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Christmas Memories, Cookies, Candies, and Desserts. ^ | Nov. 26 2005 | Carlo3b, Dad, Chef, Author

Posted on 11/26/2005 7:32:00 AM PST by carlo3b


Christmas Memories, Cookies, Candies, and Desserts

For me, it was the official start of the Christmas season, seeing the matriarchs gather in coffee klatches and recipes exchanges. As a little tike, anything that signaled the approach of Christmas was enough to cause excitement around our home. Watching my great-grandmother summon the elderly women of our family and neighborhood, was a sure sign that big things were heating up in our little kitchen. These beautiful women were dignified and almost aristocratic in their black mourning dresses, with clouded stockings, and clumpy shoes. I can still recall the gentle scent of lavender and rose perfumes as they shuffled to their places around our modest kitchen table. Those mixtures of colognes and coffee were far from the only wonderful smells that began to fill our home and hearts at this glorious time of the year. Fabulous homemade Italian pastries were a right of passage for these gatherings. Baking for the clan was a near sacred honor that my great-grandmother cherished..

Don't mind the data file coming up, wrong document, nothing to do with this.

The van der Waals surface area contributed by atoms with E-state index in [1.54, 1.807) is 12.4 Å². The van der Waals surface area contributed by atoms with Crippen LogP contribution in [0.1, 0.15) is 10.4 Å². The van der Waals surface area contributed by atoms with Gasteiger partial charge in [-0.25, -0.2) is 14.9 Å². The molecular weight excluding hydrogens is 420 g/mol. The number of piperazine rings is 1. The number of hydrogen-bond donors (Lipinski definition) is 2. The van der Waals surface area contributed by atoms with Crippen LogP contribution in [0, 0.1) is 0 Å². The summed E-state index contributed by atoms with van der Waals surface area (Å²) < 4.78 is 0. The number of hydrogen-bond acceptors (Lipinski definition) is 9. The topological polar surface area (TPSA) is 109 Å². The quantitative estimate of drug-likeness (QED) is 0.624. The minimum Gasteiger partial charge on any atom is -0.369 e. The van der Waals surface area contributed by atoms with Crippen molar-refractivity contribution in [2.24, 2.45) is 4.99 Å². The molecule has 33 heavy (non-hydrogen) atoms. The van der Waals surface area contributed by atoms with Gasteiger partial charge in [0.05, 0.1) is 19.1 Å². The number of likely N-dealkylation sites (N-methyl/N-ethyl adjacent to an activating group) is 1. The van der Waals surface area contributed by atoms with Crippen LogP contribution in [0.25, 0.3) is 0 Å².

We were a typical nuclear family for those times. A working man, my great-uncle, a stay at home wife, my-great aunt, my retired great-grandmother, and great-grandfather, and of course yours truly. Our familial arrangement was not unique, most households had extended family members, and everyone had a place on the clan hierarchy. Women generally ruled the roost, and menfolk earned the bacon. Grandmothers, at least in my family, routinely prepared the meals. Wives raised the offspring and kept the house, meaning the housework and shopping, and those lucky enough to have grandpas, had the benefit of wisdom and history that could only come from invaluable, accumulated life experiences, and vivid recollections..

Our homes were mostly small walk-up apartments, located in the bowels of the inner city of Chicago. They were called, "cold water flats", meaning each apartment had to make their own hot water with a silver colored water heater tanks, located in a convenient corner of the kitchen. If you wanted hot water you had to turn it on and cautiously feel the sides of the tank to see how close it was becoming hot. It was surely crude, but efficient enough to accomplish the job so nobody complained.  However, you had to be mindful, not to forget to turn the tank off when the task was complete, the explosive consequences were all too frightening and frequent..